Amid a slew of resignations and firings among those involved in Anchorage’s response to homelessness, the head of one of the state’s largest social service organizations, also focused on homelessness in the city, has left her job, too.
Catholic Social Services Executive Director Lisa Aquino was with the organization for seven years and oversaw the Brother Francis Shelter, among other services, including a refugee resettlement program.
Brother Francis had been Anchorage’s largest shelter until the coronavirus pandemic hit and the city turned the Sullivan Arena into an emergency shelter.
Aquino says there are still many questions about the shelter at the Sullivan and, in general, about how the city interacts with its unsheltered residents. But Aquino says what’s clear is that the need for shelter and long-term housing continually increased during her time with Catholic Social Services.
The following transcript has been lightly edited for clarity.
Lisa Aquino: What we saw were some pretty dramatic increases between 2005 and 2015. We saw a 30% increase in the number of people, adults, coming into us at Brother Francis Shelter. So we saw this increase. And first and foremost, it was looking at our services and adjusting our services to meet the needs of our clients then. But I think we really felt like we needed to sound the alarm. And we did. And we brought attention to the fact that there was really no resources coming into the services from the municipality at that point. The muni was doing almost nothing around homeless services. And so, you know, in that vacuum, I think that everybody was looking to point fingers at whose fault that was. And I think it wasn’t anyone’s fault. It was the fact that there was an increase in people without shelter, and we didn’t have enough services to provide.
Casey Grove: That makes sense, that it’s hard to just sort of point at one thing. But has the Municipality of Anchorage done enough to help? I mean, is it contributing enough toward this response?
LA: Well, I mean, I think that’s an ongoing conversation as the ground shifts underneath us, right? I mean, COVID shifted the ground dramatically. And previous to that there was the earthquake, and then there’s state budget cuts. And we’ve all worked hard to be collaborative and transparent. Some of the things I’m most proud of are the partnerships that we’ve built. And then those have set us up for some success now. You know, I’m really hopeful about the conversations that have been happening between the administration and the Assembly now, and the shared goals and the shared sense of responsibility to address this issue.
CG: It seems like there was a plan on the table, at least, with the previous mayoral administration, which would have been Austin Quinn-Davidson, to buy some properties and set up some smaller shelters. And that was nixed by the incoming Bronson administration. Has it been frustrating in any way to see that kind of back and forth? And to be, in some ways, still in the same situation of a large homeless shelter at the Sullivan Arena and an uncertain future?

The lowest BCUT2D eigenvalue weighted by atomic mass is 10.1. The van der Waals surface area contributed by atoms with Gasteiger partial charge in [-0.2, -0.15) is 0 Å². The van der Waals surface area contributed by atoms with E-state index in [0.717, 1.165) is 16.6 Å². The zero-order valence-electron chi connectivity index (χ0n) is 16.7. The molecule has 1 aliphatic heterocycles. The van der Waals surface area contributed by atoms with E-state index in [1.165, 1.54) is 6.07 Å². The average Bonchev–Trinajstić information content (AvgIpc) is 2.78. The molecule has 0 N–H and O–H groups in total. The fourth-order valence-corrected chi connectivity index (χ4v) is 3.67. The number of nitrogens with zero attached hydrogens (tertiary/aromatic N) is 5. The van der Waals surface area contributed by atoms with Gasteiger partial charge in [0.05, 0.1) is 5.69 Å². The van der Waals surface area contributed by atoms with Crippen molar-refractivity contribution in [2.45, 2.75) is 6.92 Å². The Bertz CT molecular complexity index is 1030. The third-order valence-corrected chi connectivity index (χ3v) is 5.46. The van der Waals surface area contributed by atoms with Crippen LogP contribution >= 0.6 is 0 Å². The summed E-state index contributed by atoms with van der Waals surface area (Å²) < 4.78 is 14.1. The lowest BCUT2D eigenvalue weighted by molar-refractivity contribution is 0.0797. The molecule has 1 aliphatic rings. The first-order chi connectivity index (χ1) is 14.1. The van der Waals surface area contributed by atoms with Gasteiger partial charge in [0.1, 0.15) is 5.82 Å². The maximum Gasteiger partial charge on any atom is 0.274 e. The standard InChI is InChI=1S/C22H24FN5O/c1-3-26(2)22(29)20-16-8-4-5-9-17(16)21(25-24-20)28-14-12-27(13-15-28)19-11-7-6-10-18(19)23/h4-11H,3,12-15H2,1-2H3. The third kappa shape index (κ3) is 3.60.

LA: Yeah, it is. Yeah, it is uncertain. And that’s why it’s so important that we all keep advocating for the people experiencing homelessness and their need for safe shelter. You know, just to keep in mind, that it’s only been in the past six years that the local government has really been talking about this at the level that they are talking about it. And it’s only been really since the threatened state budget cuts and then COVID that the municipality has made a big investment in any of these services. So they haven’t figured out how to do it yet. And that’s a relatively short time. Now, that doesn’t mean that they shouldn’t feel the urgency to figure it out. They should. Because these are people’s lives at stake.
CG: One thing I wanted to ask you, just kind of stepping back from some of those issues, is just in general, do you think that there is kind of a broader misunderstanding about the difference between visible homelessness and folks that people may see out on the street that are experiencing mental health issues or substance misuse issues and then everyone, all together, that is experiencing homelessness that may not be as visible?
LA: In my time at Catholic Social Services, where I’ve learned the most is in actually meeting people experiencing homelessness and talking to them and hearing about their experience. And I think it’s really important that people understand that most people who are experiencing homelessness, it is acute, it is for a specific, short-term reason that they found themselves without housing. They lost their job. They had a medical bill that was very expensive, and they couldn’t afford to pay the rent and the bill. Their car broke down. They’re experiencing some kind of domestic violence in their home and they had to leave. They need some help. They need some safety. And they’re going to be able to get back into some kind of a housing situation with a little bit of help and support. There’s so many people that are like that. And unfortunately, so many of our neighbors here in Anchorage are living so close to the edge in terms of their own financial situation, that one thing like that is going to push them into homelessness.